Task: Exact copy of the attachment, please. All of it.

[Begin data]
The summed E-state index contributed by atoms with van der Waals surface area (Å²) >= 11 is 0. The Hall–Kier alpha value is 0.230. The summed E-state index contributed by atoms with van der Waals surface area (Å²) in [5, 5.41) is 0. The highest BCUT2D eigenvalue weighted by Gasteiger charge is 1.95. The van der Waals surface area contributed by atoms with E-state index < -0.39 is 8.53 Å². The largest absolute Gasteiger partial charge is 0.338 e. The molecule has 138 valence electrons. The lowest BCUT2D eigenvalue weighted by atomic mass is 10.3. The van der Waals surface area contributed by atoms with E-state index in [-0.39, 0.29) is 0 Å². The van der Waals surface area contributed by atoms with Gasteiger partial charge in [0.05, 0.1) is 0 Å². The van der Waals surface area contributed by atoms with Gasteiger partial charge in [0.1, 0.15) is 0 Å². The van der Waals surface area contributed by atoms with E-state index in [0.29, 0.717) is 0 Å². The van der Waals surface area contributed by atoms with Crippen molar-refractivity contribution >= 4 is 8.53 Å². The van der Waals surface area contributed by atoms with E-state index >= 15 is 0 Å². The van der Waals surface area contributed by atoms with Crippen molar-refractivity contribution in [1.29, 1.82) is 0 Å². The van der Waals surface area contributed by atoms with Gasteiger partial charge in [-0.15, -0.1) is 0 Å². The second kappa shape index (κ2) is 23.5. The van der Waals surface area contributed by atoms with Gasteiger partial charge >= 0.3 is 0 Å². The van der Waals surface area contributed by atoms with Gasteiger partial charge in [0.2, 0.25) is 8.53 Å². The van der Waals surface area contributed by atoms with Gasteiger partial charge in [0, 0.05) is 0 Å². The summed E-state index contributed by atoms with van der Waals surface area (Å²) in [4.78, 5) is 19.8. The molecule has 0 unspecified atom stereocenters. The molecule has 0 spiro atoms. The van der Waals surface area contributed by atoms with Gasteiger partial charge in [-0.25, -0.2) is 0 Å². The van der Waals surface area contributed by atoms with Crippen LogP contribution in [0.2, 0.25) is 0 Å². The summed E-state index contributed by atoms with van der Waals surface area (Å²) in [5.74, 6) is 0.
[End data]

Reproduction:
The summed E-state index contributed by atoms with van der Waals surface area (Å²) >= 11 is 0. The Hall–Kier alpha value is 0.230. The summed E-state index contributed by atoms with van der Waals surface area (Å²) in [5, 5.41) is 0. The highest BCUT2D eigenvalue weighted by Gasteiger charge is 1.95. The van der Waals surface area contributed by atoms with E-state index < -0.39 is 8.53 Å². The largest absolute Gasteiger partial charge is 0.338 e. The molecule has 138 valence electrons. The lowest BCUT2D eigenvalue weighted by atomic mass is 10.3. The van der Waals surface area contributed by atoms with E-state index in [-0.39, 0.29) is 0 Å². The van der Waals surface area contributed by atoms with Gasteiger partial charge in [0.05, 0.1) is 0 Å². The van der Waals surface area contributed by atoms with Gasteiger partial charge in [0.1, 0.15) is 0 Å². The van der Waals surface area contributed by atoms with E-state index in [0.29, 0.717) is 0 Å². The van der Waals surface area contributed by atoms with Crippen molar-refractivity contribution >= 4 is 8.53 Å². The van der Waals surface area contributed by atoms with E-state index >= 15 is 0 Å². The van der Waals surface area contributed by atoms with Crippen molar-refractivity contribution in [1.29, 1.82) is 0 Å². The van der Waals surface area contributed by atoms with Gasteiger partial charge in [-0.15, -0.1) is 0 Å². The second kappa shape index (κ2) is 23.5. The van der Waals surface area contributed by atoms with Gasteiger partial charge >= 0.3 is 0 Å². The van der Waals surface area contributed by atoms with Gasteiger partial charge in [0.2, 0.25) is 8.53 Å². The van der Waals surface area contributed by atoms with Gasteiger partial charge in [0, 0.05) is 0 Å². The summed E-state index contributed by atoms with van der Waals surface area (Å²) in [4.78, 5) is 19.8. The molecule has 0 unspecified atom stereocenters. The molecule has 0 spiro atoms. The van der Waals surface area contributed by atoms with Gasteiger partial charge in [-0.25, -0.2) is 0 Å². The van der Waals surface area contributed by atoms with Crippen LogP contribution in [0.2, 0.25) is 0 Å². The summed E-state index contributed by atoms with van der Waals surface area (Å²) in [5.74, 6) is 0.